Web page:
Family History

I could not resist posting the photo of my great grandmother. “Granny” a.k.a. Katherine MacDonnell lived until she was nearly 102 years old. She was feisty, determined and wonderful. As a teenager I cared for her while I worked in a small “rest home” caring for six other elderly persons. I prepared meals, made beds, did laundry and provided a bit of personal care. How I loved to bathe her wrinkled skin and help her get in and out of the bath tub. I enjoyed her talking about the “old folks” who lived there… all of them at least a decade younger than her.

Unfortunately I was not with her when she died. I continue to dream about her from time to time, and even if only in my dreams, I cherish her.



Over the past few years I have been developing a presentation titled “Unprecedented! We have never died like this!” This is about the changes in the way many of us are dying (by chronic illness), the challenges of death by chronic illness (e.g. difficulty in prognosticating), the declining number of caregivers, and the coming of the Baby Boomers! Today I read an article with global numbers citing this problem:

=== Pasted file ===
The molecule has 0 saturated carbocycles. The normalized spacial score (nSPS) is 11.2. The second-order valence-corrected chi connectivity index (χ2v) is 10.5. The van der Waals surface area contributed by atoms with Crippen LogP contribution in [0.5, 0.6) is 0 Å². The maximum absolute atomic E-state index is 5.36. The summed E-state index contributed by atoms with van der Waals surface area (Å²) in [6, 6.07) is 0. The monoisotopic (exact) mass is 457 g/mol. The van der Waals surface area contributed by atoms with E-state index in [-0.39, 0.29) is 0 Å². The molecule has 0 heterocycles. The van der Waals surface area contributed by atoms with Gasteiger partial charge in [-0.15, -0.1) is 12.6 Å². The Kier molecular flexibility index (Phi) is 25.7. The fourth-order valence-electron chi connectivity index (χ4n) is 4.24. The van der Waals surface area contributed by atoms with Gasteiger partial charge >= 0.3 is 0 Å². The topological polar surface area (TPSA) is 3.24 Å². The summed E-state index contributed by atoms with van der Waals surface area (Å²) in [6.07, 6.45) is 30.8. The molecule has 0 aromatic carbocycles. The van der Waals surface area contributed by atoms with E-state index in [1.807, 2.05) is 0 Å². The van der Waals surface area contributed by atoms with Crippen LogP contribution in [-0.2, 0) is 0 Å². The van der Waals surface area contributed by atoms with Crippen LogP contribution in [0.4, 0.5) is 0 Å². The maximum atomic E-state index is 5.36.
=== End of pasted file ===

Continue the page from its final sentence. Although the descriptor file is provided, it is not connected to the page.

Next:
“According to the National Institute on Aging (NIA), we are aging – not just as individuals or communities but also as a world. In 2006, almost 500 million people worldwide were 65 and older. By 2030, that total is projected to increase to 1 billion – one in every eight of the earth’s inhabitants. Significantly, the most rapid increases in the 65-and-older population are occurring in developing countries, which will see a jump of 140 percent by 2030. For the first time in history, people age 65 and over will outnumber children under age 5. ….” Retrieved: July 2, 2009 Aging Population Growth Spotlights Training Needs of Health and Mental Health Professionals. Dr. L. Christie.

The author, Dr. Leo Christie supports the idea that the challenges to individuals, families and caregivers are unprecedented.

Life and Death Matters, the workshops, resources, online education program, and website are developing in response to these needs – “Educating today’s learner to care for tomorrows dying”

It is my hope that this blog will link diverse caregivers with ideas, resources, references to support them in providing excellent care for the dying.

Have a great day,


To view reference:
Aging Population Growth Spotlights Training Needs of Health and Mental Health Professionals
Leo Christie, PhD, CEO
Professional Development Resources, Inc.

Collaborative Bloggappeal

As a scientist, writer and educator, I am working to find ways to encourage Forum posts and comments that go past the pithy- ‘nice work dudette!’ and biTe into the meat of the topic.
How to get the lurkers out and commenting?
I am constantly surprised that in this seemingly anonymous environment that so many choose to remain…well,..completely anonymous.

I have chosen to enter (albeit late) the 31 Day Comment Challenge and engage in blogging with this community of seemingly seasoned bloggers (be gentle – Ima newbie!) to see what fine morsels I can glean from the postings and exercises.

Hi Ho Hi Ho it’s off to the comment challenge I go!